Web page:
36. 36

    This article uses the term “visitation” to refer to the time children spend with their parents, guardians, and/or siblings when they have been placed in out-of-home care. The term “visitation” is widely used, accepted in courts and in statutory language, as well as understood by the general public. There is a trend away from using the word “visitation” because it can be perceived to diminish the role of parents/guardians and inaccurately represent the purpose of the time spent together—which is to build stronger familial bonds through regular face-to-face interactions. Alternative phrases include “family time,” “family contact,” “family access,” and “parenting time.”

  37. 37

    ABA Center on Children and the Law, Judicial Guide to Implementing the Fostering Connections to Success and Increasing Adoptions Act of 2008 (PL 110-351). (Grandfamilies State Law and Policy Resource Center, 2011), available at http://www.grandfamilies.org/Portals/0/JudicialGuidetoFosteringConnections2011[1].pdf.

  38. 38

    American Bar Association Commission on Youth at Risk, Charting a Better Future for Transitioning Youth: Report from a National Summit on the Fostering Connections to Success Act (2010), available at http://www.americanbar.org/content/dam/aba/publications/center_on_children_and_the_law/youth_at_risk/transitioning_foster_youth_report.authcheckdam.pdf.

  39. 39

    Karen Worthington, Psychotropic Meds for Georgia Youth in Foster Care: Who Decides? (Georgia Supreme Court Committee on Justice for Children, Jan. 2011), 3 , available at http://w2.georgiacourts.org/cj4c/files/Psych_meds_paper%20(2).pdf.

  40. 40

    Fostering Connections to Success and Increasing Adoptions Act of 2008, supra note 7.

  41. 41

    Id. at 29.

  42. 42

    Amy Dworsky & Jan DeCoursey, Pregnant and Parenting Foster Youth: Their Needs, Their Experiences. (Chapin Hall, 2009), available at http://www.chapinhall.org/sites/default/files/Pregnant_Foster_Youth_final_081109.pdf.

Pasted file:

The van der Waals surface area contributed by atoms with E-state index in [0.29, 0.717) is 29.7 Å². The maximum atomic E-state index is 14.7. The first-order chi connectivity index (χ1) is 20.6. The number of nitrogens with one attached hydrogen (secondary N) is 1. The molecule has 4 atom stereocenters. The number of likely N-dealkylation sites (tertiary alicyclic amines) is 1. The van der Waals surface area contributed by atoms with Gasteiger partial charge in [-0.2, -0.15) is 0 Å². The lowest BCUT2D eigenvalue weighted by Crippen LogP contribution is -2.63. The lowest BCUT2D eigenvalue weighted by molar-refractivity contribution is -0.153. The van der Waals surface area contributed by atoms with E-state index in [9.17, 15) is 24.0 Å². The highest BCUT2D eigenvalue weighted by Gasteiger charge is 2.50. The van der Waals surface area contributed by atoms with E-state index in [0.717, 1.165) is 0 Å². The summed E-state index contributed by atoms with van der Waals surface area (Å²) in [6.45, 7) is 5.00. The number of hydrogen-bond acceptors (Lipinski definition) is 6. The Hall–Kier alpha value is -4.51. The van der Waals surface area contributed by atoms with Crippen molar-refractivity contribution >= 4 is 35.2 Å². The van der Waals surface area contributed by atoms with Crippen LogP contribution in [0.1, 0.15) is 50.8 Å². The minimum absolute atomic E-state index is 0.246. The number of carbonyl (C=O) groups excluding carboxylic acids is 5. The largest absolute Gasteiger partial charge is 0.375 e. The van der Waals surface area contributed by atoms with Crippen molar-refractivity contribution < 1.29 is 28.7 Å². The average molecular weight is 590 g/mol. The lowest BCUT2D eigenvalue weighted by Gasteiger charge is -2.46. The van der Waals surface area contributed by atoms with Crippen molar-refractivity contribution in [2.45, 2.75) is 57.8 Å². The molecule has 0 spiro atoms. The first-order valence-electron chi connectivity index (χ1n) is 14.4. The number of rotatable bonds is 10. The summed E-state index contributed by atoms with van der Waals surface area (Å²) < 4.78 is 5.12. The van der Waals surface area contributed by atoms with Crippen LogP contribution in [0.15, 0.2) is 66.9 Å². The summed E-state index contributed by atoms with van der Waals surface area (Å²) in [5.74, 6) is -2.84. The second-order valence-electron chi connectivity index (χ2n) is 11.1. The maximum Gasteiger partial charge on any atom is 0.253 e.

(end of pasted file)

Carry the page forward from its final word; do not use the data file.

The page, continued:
43. 43

    45 C.F.R 1356.21(j); based on 42 U.S.C.A. § 675(4)(B).

  44. 44

    Judicial Guide, supra 37.

  45. 45

    B.J. Friesen et al., Parents with a Mental Illness and Implementation of ASFA, in Intentions and Results: A Look Back at the Adoption and Safe Families Act. (Urban Institute, 2009), available at http://www.urban.org/uploadedpdf/1001351_safe_families_act.pdf, citing J. Scott, Reunification Statute Table (UPenn Collaborative on Community Integration, University of Pennsylvania, 2008).

  46. 46

    Leonard P. Edwards, Judicial Oversight of Parental Visitation in Family Reunification Cases, Juvenile and Family Court Journal (Summer 2003), 3 , available at http://www.f2f.ca.gov/res/pdf/LenEdwards.pdf.

  47. 47

    Id. at 10.

  48. 48

    The National Resource Center on Legal and Judicial Issues hosted a live video webcast on May 17, 2012 that included a panel of experts discussing these new measures. An archive of the webcast can be viewed at http://icmelearning.com/well-being-webcast/.

  49. 49

    Toolkit for Court Performance Measures in Child Abuse and Neglect Cases, supra 2, available at http://www.ojjdp.gov/publications/courttoolkit.html.

Biographies

  • Nora E. Sydow, J.D., is a Senior Analyst at the National Center for State Courts. She provides training and technical assistance to state courts across the country in a variety of court improvement areas, including family courts.

  • Victor Eugene Flango, Ph.D., is the Executive Director, Program Resource Development, at the National Center for State Courts. He is the author of more than 100 publications, monographs, and articles concerning child welfare issues.

Ancillary